Though the Obama administration seems to be berating the activities of Wall St. firms, the administration has no problem accepting donations from those same firms employees.
Warren Buffett’s Annual Letter: Mistakes, Buybacks and Apple
Warren Buffett published his annual letter to shareholders over the weekend. The annual update, which has become one of the largest events in the calendar for value investors, provided Buffett's views on one of the most turbulent and extraordinary years for the financial markets in recent memory. Q4 2020 hedge fund letters, conferences and more Read More
Figures released today, from analysis of Federal Electoral Commission filings show that the Obama administration has collected quite a few donations from the biggest investment banks on Wall St. The ‘surprising’ turn comes as the Obama reelection campaign begins to get into full swing.
Some of the largest donors were from employees of JPMorgan Chase & Co. (NYSE:JPM), Goldman Sachs Group Inc. (NYSE:GS) also known as the ‘giant vampire squid.’ CEO, Lloyd Blankfein, was also a very big supporter of the president in 2008, although the fact is ignored by most of the media.
The individuals working for these banks helped to raise $21 million for the campaign in February. Surely if the campaign is as fervent in its belief that Wall Street executives should be taxed more and the industry should be regulated more strictly it would seem more legitimate to reject such sources of income.
The president’s campaign added a SuperPAC to its armory recently amid some controversy. The incumbent’s stance and that of many of his democratic party colleagues was that the Citizen’s United ruling was wrong and the decision allowing the formation of SuperPACs should be repealed.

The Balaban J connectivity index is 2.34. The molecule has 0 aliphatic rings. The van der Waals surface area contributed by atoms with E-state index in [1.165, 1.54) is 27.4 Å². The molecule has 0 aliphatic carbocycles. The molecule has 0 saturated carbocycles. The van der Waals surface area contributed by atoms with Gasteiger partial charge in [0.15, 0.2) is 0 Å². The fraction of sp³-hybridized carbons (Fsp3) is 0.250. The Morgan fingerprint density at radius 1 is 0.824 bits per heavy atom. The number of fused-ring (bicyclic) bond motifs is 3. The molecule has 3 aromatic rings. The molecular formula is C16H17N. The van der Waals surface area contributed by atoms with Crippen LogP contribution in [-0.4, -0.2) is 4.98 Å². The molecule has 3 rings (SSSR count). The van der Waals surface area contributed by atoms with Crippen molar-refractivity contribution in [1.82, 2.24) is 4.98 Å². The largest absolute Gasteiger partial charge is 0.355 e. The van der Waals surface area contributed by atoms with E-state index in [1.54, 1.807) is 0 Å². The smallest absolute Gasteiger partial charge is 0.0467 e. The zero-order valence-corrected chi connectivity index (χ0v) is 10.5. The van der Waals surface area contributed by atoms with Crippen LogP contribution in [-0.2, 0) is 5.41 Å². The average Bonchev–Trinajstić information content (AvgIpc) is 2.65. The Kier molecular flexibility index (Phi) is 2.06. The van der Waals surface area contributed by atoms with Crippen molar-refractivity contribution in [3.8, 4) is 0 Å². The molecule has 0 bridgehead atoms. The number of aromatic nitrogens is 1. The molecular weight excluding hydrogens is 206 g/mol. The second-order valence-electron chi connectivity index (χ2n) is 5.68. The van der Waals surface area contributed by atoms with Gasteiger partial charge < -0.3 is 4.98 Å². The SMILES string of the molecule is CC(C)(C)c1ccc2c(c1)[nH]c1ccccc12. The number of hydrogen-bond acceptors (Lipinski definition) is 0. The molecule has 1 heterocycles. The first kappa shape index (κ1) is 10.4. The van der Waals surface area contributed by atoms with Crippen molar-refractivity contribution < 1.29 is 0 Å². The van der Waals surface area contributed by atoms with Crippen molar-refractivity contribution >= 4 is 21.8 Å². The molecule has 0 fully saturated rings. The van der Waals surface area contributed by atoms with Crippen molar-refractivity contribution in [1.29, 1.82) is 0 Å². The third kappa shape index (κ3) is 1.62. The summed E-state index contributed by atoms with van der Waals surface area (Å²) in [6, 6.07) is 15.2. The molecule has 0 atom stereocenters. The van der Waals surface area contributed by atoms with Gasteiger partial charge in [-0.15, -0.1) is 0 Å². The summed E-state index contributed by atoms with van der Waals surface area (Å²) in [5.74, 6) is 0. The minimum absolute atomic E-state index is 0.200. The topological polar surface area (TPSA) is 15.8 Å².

Despite this political stance the reelection campaign announced it would be supported by a SuperPAC claiming justification in the idea that it would be unfair to allow one side to operate by a different set of rules than the other. Filings from February with the FEC show that Priorities USA Action, Obama’s SuperPac raised around $2 million in February. The group has begun to release attack ads against former private equity manager Mitt Romney, the Republican front runner.
Figures show that the Obama reelection campaign has so far raised approximately $161 million for his reelection campaign by last month including around $84.7 million in cash. The President is slightly trailing behind his tally at the same time four years ago when he had collected $197 million. At that point the democratic donators were still split between him and Hillary Clinton as candidates.
Whatever the numbers raised and the comparisons between the candidates Mr. Obama’s campaign has made one thing clear. There are no principals in fundraising. The organisation behind the incumbent will take money from any side, including those it is actively seeking to reduce the income of through taxation, and by any means, including the use of fundraising mechanisms believed inherently wrong by the President. This is the message the campaign is sending out to their supporters.